In any case, Espina’s poems daunted me more than anything else I’ve translated, and I completely agree with him that some of its most important components – its syntax, its atonal music, its overlapping and fragmentary images and tenses – can so easily be lost. I know I lost them sometimes. And when I did, I often knew I was losing them, but I couldn’t quite figure out what to find instead. Those are the times when I was unsuccessful as a translator: when I could tell I wasn’t fully doing justice to the original self-contained complexity because I couldn’t fully configure a new one. There were other times when this reconfiguration did, I hope, take place.

That said, and without letting myself off the hook for what I didn’t pull off, I think it’s important to remind ourselves that a poem isn’t a collection of elements to be recreated, and that this isn’t what translation is for. Successfully or unsuccessfully, you have to move away from the original syntax, vocabulary, etc., in order to move closer to a new one – and the new one will have, like the first, its own logic, its own restrictions, its own possibilities. Ultimately, the poem must stand on its own two feet. And then walk around, run, skip, swim, whatever. A translator friend of mine says it’s like a musician covering a song: you must honor what you’re playing (you’re not making stuff up), but you are not beholden to every single thing that made the original what it was, and, in fact, you must imbue it with other things. I don’t think I always got the hang of this with Espina’s poems, but it’s an ideal he made me work towards; and so to him, and to the poems themselves, I feel both apologetic and thankful!

How were you able to cope with the non-conventional syntax in Espina’s poems?

Espina’s poems – his entire poems, but also their syntax – often seem almost ‘coded’: bristling with images and phrases that can be hard to parse on the most literal level. Even the grammar can be unorthodox: Espina sometimes elides verbs and sentence structures, condensing an entire serious of actions or emotions into a sort of suggestion of what has happened. To translate them, I had to try to learn his shorthand – to examine the literal pieces hidden from view, understand them, and hide them away again, albeit by different means and in different guises, in English. In some cases, even if it was impossible to maintain, say, the particular music of a particular phrase, or a particular rhythmic pattern, I tried to understand the effect of this music or this rhythm in the original, and then tried to find a way in English to reembody the effect, to keep the wheel turning in English as it turns in the original Spanish without trying to reproduce every cog.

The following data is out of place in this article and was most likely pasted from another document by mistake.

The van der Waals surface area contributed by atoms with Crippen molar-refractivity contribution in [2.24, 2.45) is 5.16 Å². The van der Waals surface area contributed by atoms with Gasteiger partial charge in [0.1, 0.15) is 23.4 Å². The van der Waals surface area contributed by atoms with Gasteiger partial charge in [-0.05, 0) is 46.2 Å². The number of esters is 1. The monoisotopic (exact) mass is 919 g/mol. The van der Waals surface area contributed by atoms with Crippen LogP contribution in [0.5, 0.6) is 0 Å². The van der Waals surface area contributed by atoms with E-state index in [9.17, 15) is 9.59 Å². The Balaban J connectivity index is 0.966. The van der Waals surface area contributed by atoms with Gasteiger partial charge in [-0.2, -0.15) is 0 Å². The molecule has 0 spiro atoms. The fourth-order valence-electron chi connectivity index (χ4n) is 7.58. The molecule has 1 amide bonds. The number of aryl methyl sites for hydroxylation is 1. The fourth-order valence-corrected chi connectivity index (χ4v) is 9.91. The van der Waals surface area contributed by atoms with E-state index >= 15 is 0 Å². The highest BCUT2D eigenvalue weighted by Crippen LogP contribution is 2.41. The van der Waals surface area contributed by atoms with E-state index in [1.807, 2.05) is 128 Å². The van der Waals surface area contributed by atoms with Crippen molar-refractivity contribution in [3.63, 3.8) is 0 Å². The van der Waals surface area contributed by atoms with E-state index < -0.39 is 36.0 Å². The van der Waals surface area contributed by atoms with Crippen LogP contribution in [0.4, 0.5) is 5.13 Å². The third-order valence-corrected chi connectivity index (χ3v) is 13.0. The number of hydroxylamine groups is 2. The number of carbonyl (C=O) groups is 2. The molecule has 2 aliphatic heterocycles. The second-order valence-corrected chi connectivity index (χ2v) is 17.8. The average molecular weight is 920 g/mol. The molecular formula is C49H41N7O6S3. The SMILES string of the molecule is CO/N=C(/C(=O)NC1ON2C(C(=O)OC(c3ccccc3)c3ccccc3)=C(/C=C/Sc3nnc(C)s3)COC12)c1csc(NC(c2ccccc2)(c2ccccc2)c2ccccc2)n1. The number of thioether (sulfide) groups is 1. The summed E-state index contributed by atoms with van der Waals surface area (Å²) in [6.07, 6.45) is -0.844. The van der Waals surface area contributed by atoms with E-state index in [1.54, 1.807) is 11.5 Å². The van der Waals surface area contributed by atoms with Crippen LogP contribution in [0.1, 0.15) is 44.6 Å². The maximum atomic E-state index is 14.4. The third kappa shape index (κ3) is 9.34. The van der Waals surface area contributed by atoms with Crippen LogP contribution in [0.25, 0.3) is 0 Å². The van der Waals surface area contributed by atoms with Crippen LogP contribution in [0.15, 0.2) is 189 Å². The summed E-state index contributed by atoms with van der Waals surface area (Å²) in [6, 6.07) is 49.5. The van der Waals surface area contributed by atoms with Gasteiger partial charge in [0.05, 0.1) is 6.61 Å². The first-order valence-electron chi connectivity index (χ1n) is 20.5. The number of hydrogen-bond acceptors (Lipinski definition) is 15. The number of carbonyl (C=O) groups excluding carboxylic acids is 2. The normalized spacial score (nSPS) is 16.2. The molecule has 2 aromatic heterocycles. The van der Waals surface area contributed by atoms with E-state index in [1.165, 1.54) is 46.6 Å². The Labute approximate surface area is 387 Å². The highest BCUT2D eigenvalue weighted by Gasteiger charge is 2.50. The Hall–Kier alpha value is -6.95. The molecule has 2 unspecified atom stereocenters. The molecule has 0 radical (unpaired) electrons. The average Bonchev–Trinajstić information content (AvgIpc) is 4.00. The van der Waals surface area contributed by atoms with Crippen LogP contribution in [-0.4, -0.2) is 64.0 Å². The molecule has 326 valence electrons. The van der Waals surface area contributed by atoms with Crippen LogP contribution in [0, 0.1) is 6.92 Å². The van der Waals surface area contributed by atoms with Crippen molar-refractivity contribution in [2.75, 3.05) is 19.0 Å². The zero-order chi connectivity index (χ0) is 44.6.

Also, the more I read Espina’s poems and grappled with his syntax, the more I felt that not only the level but the nature of their complexity was a very tricky business. Even at their densest and most abstract, his work feels extremely meticulous and his choices deliberate. So, it was both sobering and liberating to realize that part of ‘coping’ meant not only permitting ambiguities (because there are so many, and of so many kinds) but making them sound sure of themselves. A line that’s intentionally opaque in the original needs to stay opaque in translation – but that doesn’t mean it can be sloppy. It should be confident; it should encourage the reader to follow.

Could you give us an example of a line or an image that was particularly difficult to translate?

Here’s a passage from the poem ‘Que pase el que sigue’ (Next in Line, Please):

desde el principio supo a la perfección
cómo respirar despacio, acercarse a las ideas huidas al jardín
que por diciembre en la mente era otro mes aquel, respirando
de menos a esto, o al revés porque está bien que el viento vea
de vez en cuando, cierzo al que solo el olvido ha podido dividir.

And my attempt:

since the start she’d mastered perfectly
how to breathe slowly, approach the ideas that had fled to the garden,
which, around December, was another month in the mind, breathing
from less to this, or else the opposite, because it’s good the wind can see
once in a while, the wind that only oblivion has managed to divide.

Has Espina’s work given you new insights into contemporary Hispanic poetry?

I don’t think any single poet can really do this. I know reading Espina’s work has given me new insights about what makes it Espina’s work: that means, even unconsciously, a clearer sense of how he inhabits language, the kinds of ideas that matter to him, even the other writers and thinkers who have shaped his own writing and thinking. In this way, reading Espina (or any other writer) can expose us to ideas or patterns or concerns that are threaded through, in this case, contemporary Latin American poetry, but I wouldn’t ask or expect him to expressly speak on their behalf.

Robin Myers (USA, 1987) is a freelance translator and editor. Born in New York, she has spent the past several years between the USA, Mexico and Palestine. She was a 2009 Fellow of the American Literary Translators Association (ALTA), and she is working on a collection of her own poems.